# Is $F=\{f\in C^1([0,1]):~ |f(x)|\leq 1 ~\text{and}~ 1\leq f'(x)\leq 2 ~\text{for all }x\in [0,1]\}$ compact?

Inspired by the old question I considered the following

Let $$F=\{f\in C^1([0,1]):~~ |f(x)|\leq 1 ~~\text{and}~~ 1\leq f'(x)\leq 2 ~~\text{for all }x\in [0,1]\}$$ the set of continuous, bounded by $$-1$$ and $$1$$, functions $$f:[0,1]\to \mathbb R$$ with bounded, by $$1$$ and $$2$$, continuous first derivative.

In this case I can not apply the trick, which is applied there, and I guess $$F$$ is compact in this case, but I can not prove it yet.

Is my guess right or rather $$F$$ is only pre-compact (subset closure of which is compact)?

Theorem(Arzela-Ascoli):

Let $$X$$ be a compact metric space, $$(Y,d)$$ any metric space and $$F$$ a subset of $$C(X,Y)$$. Then $$\operatorname{cl}(F)$$ is compact iff the following two conditions are valid:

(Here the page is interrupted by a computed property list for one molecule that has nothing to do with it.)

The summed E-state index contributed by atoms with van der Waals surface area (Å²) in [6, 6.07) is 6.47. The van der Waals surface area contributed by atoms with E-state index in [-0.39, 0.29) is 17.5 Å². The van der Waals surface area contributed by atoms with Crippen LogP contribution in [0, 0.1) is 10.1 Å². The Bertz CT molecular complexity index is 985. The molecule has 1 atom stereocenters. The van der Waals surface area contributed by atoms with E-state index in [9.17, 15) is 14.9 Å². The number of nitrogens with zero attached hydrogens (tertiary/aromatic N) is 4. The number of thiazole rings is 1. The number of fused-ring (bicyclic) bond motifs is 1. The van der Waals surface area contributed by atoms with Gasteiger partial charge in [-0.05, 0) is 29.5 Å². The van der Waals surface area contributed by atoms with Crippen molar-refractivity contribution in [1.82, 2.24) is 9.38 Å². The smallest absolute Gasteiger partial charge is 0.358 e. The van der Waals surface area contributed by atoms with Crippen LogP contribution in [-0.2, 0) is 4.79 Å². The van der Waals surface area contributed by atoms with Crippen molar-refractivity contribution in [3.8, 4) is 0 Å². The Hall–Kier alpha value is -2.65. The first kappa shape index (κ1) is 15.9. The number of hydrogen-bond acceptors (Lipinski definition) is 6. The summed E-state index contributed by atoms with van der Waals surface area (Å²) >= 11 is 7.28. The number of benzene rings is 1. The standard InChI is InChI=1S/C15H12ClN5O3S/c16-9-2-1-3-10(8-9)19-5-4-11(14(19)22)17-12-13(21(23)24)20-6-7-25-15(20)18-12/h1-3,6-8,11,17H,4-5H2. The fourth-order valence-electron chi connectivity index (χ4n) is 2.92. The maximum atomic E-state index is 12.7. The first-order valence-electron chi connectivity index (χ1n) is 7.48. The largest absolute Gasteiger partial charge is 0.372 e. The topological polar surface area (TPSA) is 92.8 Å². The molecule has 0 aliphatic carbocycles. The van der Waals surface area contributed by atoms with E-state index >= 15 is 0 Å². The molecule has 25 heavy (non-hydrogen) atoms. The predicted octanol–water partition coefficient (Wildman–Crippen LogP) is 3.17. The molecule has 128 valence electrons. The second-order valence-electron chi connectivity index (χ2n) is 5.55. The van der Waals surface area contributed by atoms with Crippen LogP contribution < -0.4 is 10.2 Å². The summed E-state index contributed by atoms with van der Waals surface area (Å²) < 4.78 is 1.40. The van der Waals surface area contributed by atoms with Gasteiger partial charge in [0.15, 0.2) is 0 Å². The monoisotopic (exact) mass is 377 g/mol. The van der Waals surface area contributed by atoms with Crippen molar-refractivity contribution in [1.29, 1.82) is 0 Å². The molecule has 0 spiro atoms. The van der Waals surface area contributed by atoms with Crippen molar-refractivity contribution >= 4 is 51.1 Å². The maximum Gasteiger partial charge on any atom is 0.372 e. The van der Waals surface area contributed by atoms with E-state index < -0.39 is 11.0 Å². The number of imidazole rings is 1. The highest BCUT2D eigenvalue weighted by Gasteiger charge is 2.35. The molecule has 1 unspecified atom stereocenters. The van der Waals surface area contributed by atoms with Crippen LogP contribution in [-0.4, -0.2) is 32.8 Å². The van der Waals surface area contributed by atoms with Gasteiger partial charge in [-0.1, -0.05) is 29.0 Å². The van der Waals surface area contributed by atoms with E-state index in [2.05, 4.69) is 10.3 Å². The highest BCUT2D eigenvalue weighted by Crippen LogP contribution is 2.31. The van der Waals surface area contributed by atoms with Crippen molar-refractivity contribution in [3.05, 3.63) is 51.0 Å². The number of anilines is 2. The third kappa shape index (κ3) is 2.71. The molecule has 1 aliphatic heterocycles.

• $$F$$ is equicontinuous
• for each $$x\in X$$, the subset $$F_x=\operatorname{cl}\left(\{f(x):~f\in F\}\right)$$ is a compact subspace of $$Y$$.

where $$\operatorname{cl}(A)$$ is a closure of $$A$$.

Is $$F$$ closed subset of $$C([0,1])$$?

If $$F$$ is closed one can apply Arzela-Ascoli theorem to show that $$F$$ is compact, since boundedness of $$F_x$$ and equicontinuity of $$F$$ are clear in this case.

Lemma: If $$F$$ is an equicontinuous subspace of $$C(X,Y)$$ then so is $$\operatorname{cl}(F)$$.

By this lemma $$F_x=\operatorname{cl}\left(\{f(x):~ f\in F\}\right)=\operatorname{cl}\left(\{f(x):~ f\in \operatorname{cl}(F)\}\right)$$, am I right?

• why is $F_x$ included in $[0,1]$? – supinf Nov 22 '19 at 12:19
• Oh mistype, changed. – Evgeny Kuznetsov Nov 22 '19 at 12:36

Hint: It is possible to show that $$F_x = [x-1,x]$$ explicitly. To gain intuition of this fact it might help to think about what functions are in $$F$$ what and functions are not in $$F$$.